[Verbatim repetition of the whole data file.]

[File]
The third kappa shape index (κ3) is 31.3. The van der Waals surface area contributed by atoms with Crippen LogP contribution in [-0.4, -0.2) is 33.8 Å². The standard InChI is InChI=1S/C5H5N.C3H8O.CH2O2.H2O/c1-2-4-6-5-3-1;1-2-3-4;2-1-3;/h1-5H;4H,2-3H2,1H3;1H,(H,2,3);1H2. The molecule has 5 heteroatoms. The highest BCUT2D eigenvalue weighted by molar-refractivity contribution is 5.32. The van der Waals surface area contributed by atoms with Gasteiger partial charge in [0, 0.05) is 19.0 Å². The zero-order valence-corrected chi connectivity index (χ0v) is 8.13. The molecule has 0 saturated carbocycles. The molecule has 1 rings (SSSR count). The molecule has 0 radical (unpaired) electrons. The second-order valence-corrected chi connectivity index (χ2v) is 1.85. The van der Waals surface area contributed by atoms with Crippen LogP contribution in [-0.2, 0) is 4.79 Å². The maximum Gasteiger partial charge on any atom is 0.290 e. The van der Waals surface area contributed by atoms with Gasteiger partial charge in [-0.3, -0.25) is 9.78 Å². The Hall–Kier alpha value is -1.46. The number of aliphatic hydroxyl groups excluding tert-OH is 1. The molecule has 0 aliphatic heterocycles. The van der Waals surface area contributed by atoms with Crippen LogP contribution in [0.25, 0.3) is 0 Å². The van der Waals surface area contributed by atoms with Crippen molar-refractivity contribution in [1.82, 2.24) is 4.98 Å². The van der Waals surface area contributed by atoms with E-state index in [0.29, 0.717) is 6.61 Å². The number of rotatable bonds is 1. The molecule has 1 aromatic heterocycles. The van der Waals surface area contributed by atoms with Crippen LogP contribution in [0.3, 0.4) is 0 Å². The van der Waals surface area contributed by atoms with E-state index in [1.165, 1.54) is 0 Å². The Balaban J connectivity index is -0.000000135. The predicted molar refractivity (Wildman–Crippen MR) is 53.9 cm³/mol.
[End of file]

The third kappa shape index (κ3) is 31.3. The van der Waals surface area contributed by atoms with Crippen LogP contribution in [-0.4, -0.2) is 33.8 Å². The standard InChI is InChI=1S/C5H5N.C3H8O.CH2O2.H2O/c1-2-4-6-5-3-1;1-2-3-4;2-1-3;/h1-5H;4H,2-3H2,1H3;1H,(H,2,3);1H2. The molecule has 5 heteroatoms. The highest BCUT2D eigenvalue weighted by molar-refractivity contribution is 5.32. The van der Waals surface area contributed by atoms with Gasteiger partial charge in [0, 0.05) is 19.0 Å². The zero-order valence-corrected chi connectivity index (χ0v) is 8.13. The molecule has 0 saturated carbocycles. The molecule has 1 rings (SSSR count). The molecule has 0 radical (unpaired) electrons. The second-order valence-corrected chi connectivity index (χ2v) is 1.85. The van der Waals surface area contributed by atoms with Crippen LogP contribution in [-0.2, 0) is 4.79 Å². The maximum Gasteiger partial charge on any atom is 0.290 e. The van der Waals surface area contributed by atoms with Gasteiger partial charge in [-0.3, -0.25) is 9.78 Å². The Hall–Kier alpha value is -1.46. The number of aliphatic hydroxyl groups excluding tert-OH is 1. The molecule has 0 aliphatic heterocycles. The van der Waals surface area contributed by atoms with Crippen LogP contribution in [0.25, 0.3) is 0 Å². The van der Waals surface area contributed by atoms with Crippen molar-refractivity contribution in [1.82, 2.24) is 4.98 Å². The van der Waals surface area contributed by atoms with E-state index in [0.29, 0.717) is 6.61 Å². The number of rotatable bonds is 1. The molecule has 1 aromatic heterocycles. The van der Waals surface area contributed by atoms with Crippen LogP contribution in [0.3, 0.4) is 0 Å². The van der Waals surface area contributed by atoms with E-state index in [1.165, 1.54) is 0 Å². The Balaban J connectivity index is -0.000000135. The predicted molar refractivity (Wildman–Crippen MR) is 53.9 cm³/mol.